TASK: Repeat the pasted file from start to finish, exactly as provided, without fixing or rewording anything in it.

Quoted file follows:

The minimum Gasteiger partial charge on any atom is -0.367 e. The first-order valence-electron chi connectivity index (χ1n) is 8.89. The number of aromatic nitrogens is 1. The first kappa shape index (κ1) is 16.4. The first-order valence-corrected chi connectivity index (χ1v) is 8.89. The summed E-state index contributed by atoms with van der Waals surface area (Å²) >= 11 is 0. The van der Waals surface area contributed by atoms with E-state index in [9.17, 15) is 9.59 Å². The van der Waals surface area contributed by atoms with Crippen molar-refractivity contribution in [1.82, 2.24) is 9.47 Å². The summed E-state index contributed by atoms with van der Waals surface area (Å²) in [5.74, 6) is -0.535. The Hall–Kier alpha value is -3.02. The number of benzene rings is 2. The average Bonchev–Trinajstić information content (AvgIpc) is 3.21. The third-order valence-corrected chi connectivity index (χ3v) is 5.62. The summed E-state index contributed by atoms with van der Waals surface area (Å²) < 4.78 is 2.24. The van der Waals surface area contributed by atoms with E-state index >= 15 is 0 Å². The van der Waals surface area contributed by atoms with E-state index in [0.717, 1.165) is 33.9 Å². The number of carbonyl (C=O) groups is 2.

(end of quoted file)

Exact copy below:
The minimum Gasteiger partial charge on any atom is -0.367 e. The first-order valence-electron chi connectivity index (χ1n) is 8.89. The number of aromatic nitrogens is 1. The first kappa shape index (κ1) is 16.4. The first-order valence-corrected chi connectivity index (χ1v) is 8.89. The summed E-state index contributed by atoms with van der Waals surface area (Å²) >= 11 is 0. The van der Waals surface area contributed by atoms with E-state index in [9.17, 15) is 9.59 Å². The van der Waals surface area contributed by atoms with Crippen molar-refractivity contribution in [1.82, 2.24) is 9.47 Å². The summed E-state index contributed by atoms with van der Waals surface area (Å²) in [5.74, 6) is -0.535. The Hall–Kier alpha value is -3.02. The number of benzene rings is 2. The average Bonchev–Trinajstić information content (AvgIpc) is 3.21. The third-order valence-corrected chi connectivity index (χ3v) is 5.62. The summed E-state index contributed by atoms with van der Waals surface area (Å²) < 4.78 is 2.24. The van der Waals surface area contributed by atoms with E-state index >= 15 is 0 Å². The van der Waals surface area contributed by atoms with E-state index in [0.717, 1.165) is 33.9 Å². The number of carbonyl (C=O) groups is 2.